But calling the man stupid is wrong and as Dr. Lemoureux self appointed chief critic & legend in my own midn I must ask you not to help me.


Richie Batson - #33423

October 5th 2010

Lamoreux stated:

“Don’s message above is what is wrong with blogs. People who should be listening and learning are beaking off and embarrassing themselves (and their city). Some have asked me privately to get involved in this discussion, but I haven’t the time to waste. It’s messages like Don’s that make me grateful that I am a university professor because we don’t have to with his type of “mind” on campus.
d”

Lamoreux’s (eisegetical) theologoumenon is what is wrong with Biologos.  Professing Christians should be listening to and learning from (submitting to) God’s revealed word, instead of working from a man-centered hermeneutic which requires extrabiblical speculation and abandonment of the gospel. 

The embarrassment belongs solely to Lamoreux, in that he is willing to gut the gospel in favor of squeezing his conclusions into his presuppositions.  Really nothing new of substance here (” separate the inerrant, life-changing Messages of Faith from their incidental ancient vessel”—-Barth, anyone?) Also, I remember reading this somewhere:  “Did God really say…?”

Finally, should we now begin praying to Lamoreux, since he apparently is omniscient and omnipresent (“the fact that Adam never existed”)?


gingoro - #33461

October 6th 2010

I have found it very profitable to read “Evolutionary Creation: A Christian Approach to Evolution” by Denis Lamoureux to get a much more complete understanding of the authors thought.  Right now I am almost half way through his book.  Of the books I have read on the topic of origins and Christianity this is one of the three that I recommend to people who are interested in the subject.
Dave W


gingoro - #33476

October 6th 2010

Denis

See my comment to Pete Enns at:
http://biologos.org/blog/adam-eve-and-the-culture-wars/#comment-33473

Affirming some of the things you do believe are historical in the Bible, would (IMO) increase acceptance of what you write about.  Not sure if you have the time or energy but such an affirmation would be helpful.
Dave W


Denis O. Lamoureux - #33522

October 6th 2010

gingoro - #33476 October 6th 2010

Dear Dave,
I wrote in my piece:
“Also note that this passage refers to many people who lived during a well-known point in real history (first century AD) and who had actually met the Lord (Peter, the Twelve, 500 brothers, James, Paul). . . . .  we must also separate, and not conflate, the historical reality of Jesus and His death and bodily resurrection. . . .”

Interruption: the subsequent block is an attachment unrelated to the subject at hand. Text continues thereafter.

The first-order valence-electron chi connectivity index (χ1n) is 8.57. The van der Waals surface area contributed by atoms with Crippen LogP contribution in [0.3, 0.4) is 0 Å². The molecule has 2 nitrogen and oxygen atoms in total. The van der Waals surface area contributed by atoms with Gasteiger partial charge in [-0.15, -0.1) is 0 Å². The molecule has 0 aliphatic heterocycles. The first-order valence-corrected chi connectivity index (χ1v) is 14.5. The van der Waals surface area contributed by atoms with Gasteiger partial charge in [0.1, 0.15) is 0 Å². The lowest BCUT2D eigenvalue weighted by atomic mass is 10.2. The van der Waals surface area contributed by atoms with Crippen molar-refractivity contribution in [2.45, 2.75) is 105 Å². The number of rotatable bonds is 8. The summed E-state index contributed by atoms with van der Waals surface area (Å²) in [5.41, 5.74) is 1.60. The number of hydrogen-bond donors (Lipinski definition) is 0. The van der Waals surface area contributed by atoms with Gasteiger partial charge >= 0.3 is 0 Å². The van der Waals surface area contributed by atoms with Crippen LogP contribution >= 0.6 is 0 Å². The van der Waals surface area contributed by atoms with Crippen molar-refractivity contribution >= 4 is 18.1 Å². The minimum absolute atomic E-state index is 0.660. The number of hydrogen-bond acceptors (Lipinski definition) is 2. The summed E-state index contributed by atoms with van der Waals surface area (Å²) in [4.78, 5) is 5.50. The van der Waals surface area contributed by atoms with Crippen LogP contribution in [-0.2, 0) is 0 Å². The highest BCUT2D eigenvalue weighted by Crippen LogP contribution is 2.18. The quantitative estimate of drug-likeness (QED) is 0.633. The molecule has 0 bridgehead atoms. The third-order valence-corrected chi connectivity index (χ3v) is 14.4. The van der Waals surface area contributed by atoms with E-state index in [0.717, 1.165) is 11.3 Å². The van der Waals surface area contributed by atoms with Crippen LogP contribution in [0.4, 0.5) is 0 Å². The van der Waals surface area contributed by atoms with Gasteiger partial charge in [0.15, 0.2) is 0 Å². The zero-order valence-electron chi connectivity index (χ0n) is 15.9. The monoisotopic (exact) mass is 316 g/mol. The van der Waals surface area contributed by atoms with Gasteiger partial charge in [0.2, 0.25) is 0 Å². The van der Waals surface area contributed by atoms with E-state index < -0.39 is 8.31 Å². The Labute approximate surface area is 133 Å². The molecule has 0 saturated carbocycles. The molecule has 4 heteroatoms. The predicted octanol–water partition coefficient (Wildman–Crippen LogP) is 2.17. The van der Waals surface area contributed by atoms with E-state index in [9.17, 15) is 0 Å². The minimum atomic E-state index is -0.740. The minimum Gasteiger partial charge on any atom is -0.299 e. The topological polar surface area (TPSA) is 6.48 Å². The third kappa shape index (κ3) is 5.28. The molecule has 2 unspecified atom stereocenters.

Not sure how to make this clearer that I believe in the historicity of NT events.
Best,
Denis


Gregory - #33531

October 7th 2010

Then again, ‘history’ means almost the same thing as ‘evolution’ in some peoples’ minds.

Did Jesus ‘evolve’ onto the cross? I don’t doubt that Denis Lamoureux would say ‘Yes, of course.’

Who then was the first ‘real, historical’ human being described/discussed in the Bible? Abraham?

Lamoureux’s uncatholic speculations are inconsistent and unnecessary. BenYakov clearly notes: “there is no reason to deny a real Adam if you accept the Bible,  Evolution & an Old Earth.  There is no scientific reason to deny an Adam either.  There is no Biblical reason…There is just no reason, so why do it if your a Christian Theistic Evolutionist?”

A: Because they feel the pressure of ‘scientism’ & don’t know Orthodox how to respond.

Re: Lamoureux as ‘what’s wrong with Biologos,’ I disagree. What’s wrong is that some ProtAmericans have gone to such anti-science extremes that such a project is needed & wanted.

Lamoureux has been YEC, atheist, CC, & now TE or ‘evolutionary creationist’; a consummate flip-flopper. He can survive as a ‘creationist’ in Canada where less harm is done. His faith is what saves him, not his poor biologist’s philosophy works. This isn’t ‘BioLogos’!

God created a ‘real’ Adam, amen.


Rich - #33546

October 7th 2010

Denis:

I think I know where gingoro is coming from, and I think your answer to him should be amplified.  You wrote:

“... the historical reality of Jesus and His death and bodily resurrection. . . .”